Joyous climax to The Mozartists’ Mozart in Italy Cadogan Hall weekend

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Stuart Jackson (c) Martin Kendrick

Illustrated Talk: Mozart’s First String Quartet. Cliff Eisen (speaker) with George Clifford, Naomi Burrell (violins); John Rogers (viola); Gavin Kibble (cello).

Concert: The Commission: Kiandra Howarth, Sarah Aristidou (sopranos); Stuart Jackson (tenor); The Mozartists / Ian Page (conductor). Cadogan Hall, London, 8.3.2020. (CC)

Mozart – Symphony No.44 in D, K81/73l; Mitridate, re di Ponto  (1770): ‘Se di lauri’ (first version, completed Sadie); ‘Pali’ ombre che scorgete’; Symphony in D, K 84 / 73q
Baldasare Galuppi – L’amante di tutti (1760): ‘Un pensier mi dice’
Niccolò Jommelli – Armida abbandonata (1770): ‘Misera me! .. Ah! Ti sento’; ‘Fra l’amor di note oscura’; ‘Misero Armida … Odio, furor, dispetto’
Quirino GaspariniMitridate, re di Ponto  (1767): ‘Se di lauri’; ‘Pali’ ombre che scorgete’

It is not often one gets to hear Mozart’s First String Quartet in G major, K80, much less experience it in the context of an introductory lecture. Professor Cliff Eisen gave a self-confessedly impromptu lecture in the unavoidable absence of Sergio Durante; the joy was in the music itself, a performance of great style that I am sure convinced many that this  item of ‘juvenilia’ actually contains huge beauty. The primary interest was in the (again impromptu) experimentation with quartet layout (antiphonal violins lending to the experience) and indeed with mode of delivery (they also tried playing it while standing, and the music blossomed). But do search out the first quartet – the eloquent performance here, the epitome of chamber music, a perfectly balanced conversation, spoke volumes as to its worth. Completed in March 1770, it is full of the sheer joy of composition. Contextualising it was Pietro Nardini’s joyous, Haydnesque String Quartet No.5, which it is posited may have been a model for Mozart. Nardini was a friend of Leopold Mozart’s, and Nardini certainly encountered the young Wolfgang during the ‘Italian year’. Difficult to know which is the greatest discovery, really.

A rare performance of the Symphony ‘No.44’ opened the final concert of this Mozart weekend, its exuberant opening movement giving way to moments of huge beauty in the central Andante, where suave violin exchanges sang over a poignant-sounding pair of oboes. There was some fine horn playing from both players in the finale.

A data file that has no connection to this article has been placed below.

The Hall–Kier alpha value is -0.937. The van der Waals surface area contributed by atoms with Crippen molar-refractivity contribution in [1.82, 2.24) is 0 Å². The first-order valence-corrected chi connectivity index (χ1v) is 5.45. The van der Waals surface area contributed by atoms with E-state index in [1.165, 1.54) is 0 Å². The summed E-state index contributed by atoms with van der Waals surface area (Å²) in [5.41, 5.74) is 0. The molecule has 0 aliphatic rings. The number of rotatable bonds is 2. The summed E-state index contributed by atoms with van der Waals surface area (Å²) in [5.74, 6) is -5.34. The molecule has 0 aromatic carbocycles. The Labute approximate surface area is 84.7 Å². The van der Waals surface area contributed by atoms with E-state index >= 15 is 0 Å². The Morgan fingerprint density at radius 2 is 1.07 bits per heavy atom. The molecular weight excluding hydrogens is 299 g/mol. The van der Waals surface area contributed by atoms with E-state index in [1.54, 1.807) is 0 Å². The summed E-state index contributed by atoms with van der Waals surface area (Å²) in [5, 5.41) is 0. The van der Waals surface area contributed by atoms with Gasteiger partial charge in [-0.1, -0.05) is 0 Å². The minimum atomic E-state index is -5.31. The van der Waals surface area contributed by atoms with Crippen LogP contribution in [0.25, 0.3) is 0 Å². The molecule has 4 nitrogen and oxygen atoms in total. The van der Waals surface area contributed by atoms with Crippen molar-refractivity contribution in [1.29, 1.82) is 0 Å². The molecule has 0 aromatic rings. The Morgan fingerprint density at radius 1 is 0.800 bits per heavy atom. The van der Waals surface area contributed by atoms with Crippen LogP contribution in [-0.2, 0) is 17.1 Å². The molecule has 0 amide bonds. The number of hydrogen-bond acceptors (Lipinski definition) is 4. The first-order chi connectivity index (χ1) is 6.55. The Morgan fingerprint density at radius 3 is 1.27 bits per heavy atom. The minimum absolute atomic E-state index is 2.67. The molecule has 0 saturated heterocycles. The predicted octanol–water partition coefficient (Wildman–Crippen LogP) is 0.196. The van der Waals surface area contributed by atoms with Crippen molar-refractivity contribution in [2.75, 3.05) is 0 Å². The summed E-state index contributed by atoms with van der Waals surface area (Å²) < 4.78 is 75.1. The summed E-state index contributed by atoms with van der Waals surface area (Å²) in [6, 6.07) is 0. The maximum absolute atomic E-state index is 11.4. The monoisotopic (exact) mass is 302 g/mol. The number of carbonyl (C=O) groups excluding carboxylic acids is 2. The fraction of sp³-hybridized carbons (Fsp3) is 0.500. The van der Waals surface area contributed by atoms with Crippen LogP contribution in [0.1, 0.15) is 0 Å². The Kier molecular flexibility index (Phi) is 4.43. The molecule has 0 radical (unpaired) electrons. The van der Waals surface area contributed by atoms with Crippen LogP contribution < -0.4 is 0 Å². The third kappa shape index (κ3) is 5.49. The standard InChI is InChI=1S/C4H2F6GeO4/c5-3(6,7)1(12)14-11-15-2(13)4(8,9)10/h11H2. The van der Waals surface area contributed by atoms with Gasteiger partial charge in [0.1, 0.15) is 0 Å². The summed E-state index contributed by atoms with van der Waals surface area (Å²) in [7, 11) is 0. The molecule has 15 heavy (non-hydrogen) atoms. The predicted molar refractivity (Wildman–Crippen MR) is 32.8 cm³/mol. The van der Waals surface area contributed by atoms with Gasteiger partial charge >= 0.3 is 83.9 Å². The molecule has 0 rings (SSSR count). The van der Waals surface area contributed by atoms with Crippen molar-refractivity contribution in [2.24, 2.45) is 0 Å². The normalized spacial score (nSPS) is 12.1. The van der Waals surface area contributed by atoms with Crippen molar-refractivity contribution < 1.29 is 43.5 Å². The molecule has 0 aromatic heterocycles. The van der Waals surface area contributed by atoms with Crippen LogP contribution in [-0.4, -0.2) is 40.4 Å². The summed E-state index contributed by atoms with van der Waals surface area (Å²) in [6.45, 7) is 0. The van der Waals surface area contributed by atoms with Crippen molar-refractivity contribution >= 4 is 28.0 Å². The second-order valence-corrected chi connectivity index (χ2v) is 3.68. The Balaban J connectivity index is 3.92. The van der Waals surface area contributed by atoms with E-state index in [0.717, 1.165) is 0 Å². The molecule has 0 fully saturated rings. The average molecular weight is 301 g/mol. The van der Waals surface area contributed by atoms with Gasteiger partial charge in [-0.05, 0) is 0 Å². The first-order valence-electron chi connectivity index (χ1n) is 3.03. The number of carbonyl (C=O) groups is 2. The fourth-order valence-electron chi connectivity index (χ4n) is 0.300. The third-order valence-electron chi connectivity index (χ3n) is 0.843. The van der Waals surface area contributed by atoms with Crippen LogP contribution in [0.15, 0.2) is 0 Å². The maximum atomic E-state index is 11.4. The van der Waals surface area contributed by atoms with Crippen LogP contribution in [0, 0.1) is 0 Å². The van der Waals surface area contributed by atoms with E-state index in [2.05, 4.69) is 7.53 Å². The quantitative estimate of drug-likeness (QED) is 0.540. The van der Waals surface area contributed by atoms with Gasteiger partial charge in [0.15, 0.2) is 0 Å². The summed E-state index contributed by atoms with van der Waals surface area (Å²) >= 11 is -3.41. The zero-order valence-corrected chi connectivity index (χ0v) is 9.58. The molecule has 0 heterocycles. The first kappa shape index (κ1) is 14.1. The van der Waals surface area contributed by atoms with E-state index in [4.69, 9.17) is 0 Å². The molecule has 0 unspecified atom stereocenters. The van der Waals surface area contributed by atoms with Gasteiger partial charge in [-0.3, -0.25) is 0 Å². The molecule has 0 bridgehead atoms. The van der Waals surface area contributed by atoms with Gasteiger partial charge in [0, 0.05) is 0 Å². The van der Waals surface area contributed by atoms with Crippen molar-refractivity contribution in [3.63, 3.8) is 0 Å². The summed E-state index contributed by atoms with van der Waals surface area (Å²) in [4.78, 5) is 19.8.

Baldasare Galuppi’s L’amante di tutti is not quite an unknown quantity: there is a recording on the Bongiovanni label, conducted by Marco Fracassi. It was good to hear an aria live, though, and Stuart Jackson was considerably more eloquent than his recorded counterpart. The melody Galuppi gives Don Orazio is heavenly; and Jackson’s legato was superb in the first verse, ceding to anguish in the second stanza and onwards. What a treat, though, to then have not one but three excerpts from Jommelli’s Armida abbandonnata. Sarah Aristidou was outstanding in Armida’s aria ‘Misera me! … Ah! ti sento, ’ singing from memory with supreme assurance, her staccato scales positively popping (and perfectly in tune). This is probably the best-known excerpt from Jommelli’s opera.  Tancredi’s aria ‘Fra l’amor note oscura’ was despatched with emotive power by Jackson before Aristidou excelled again in the extended ‘Misera Armida … Odio, furor, dispetto’: each word of ‘Odio, furor, dispetto’ was beautifully separated. Aristodou has a huge voice, and can manage the fireworks superbly. The final section (‘Il caro usato’) begins, apparently, after a chariot drawn by a winged dragon rises from the earth …

How wonderful to have both Mozart’s and Quinto Gasparini’s settings of ‘Se du lauri’ from Mitridate, both from Stuart Jackson, giving us a chance to recognise the clear similarities between the two. The huge leaps of the Gasparini found a lyrical interpreter in Jackson, the lines making complete sense; the Mozart of course goes up a compositional notch or two, the melody now reaching heavenwards for its inspiration. A superb exercise, and musically much more than that, especially give Ian Page’s sensitive work with his players.

The Symphony ‘No.44’ is a splendid piece, the Andante central panel holding deliciously Gluck-like attributes, while the scampering finale relies on exactitude of execution for its success, something that was delivered with complete assurance on this occasion.

But it was vocal music that got the final word. Another Gasparini and Mozart pairing of the same text, Arpesia’s ‘Pallid’ ombre che scorgete’. Kiandra Howarth did the honours for the weekend’s final lap. The Gasparini seemed to continue the Gluck reference Mozart brought up in the symphony (lovely pianissimi from Howarth), a lovely piece. But it was Mozart who, rightly, got the last word, ‘his’ Aspesia (in its first version, completed by Stanley Sadie) garlanded with bitter-sweet woodwind dissonances, poignantly given, an absolutely magical setting in a spellbinding performance from both Howarth and The Mozartists. One encore was given, the ‘Se viver’ from Mitridate.

This was a supremely successful weekend, as touching musically as it was stimulating intellectually. The invitation is to go out and explore – Mozart’s sublimity is only enhanced when one hears the music around it, and there are discoveries aplenty to be had in the process.

Colin Clarke

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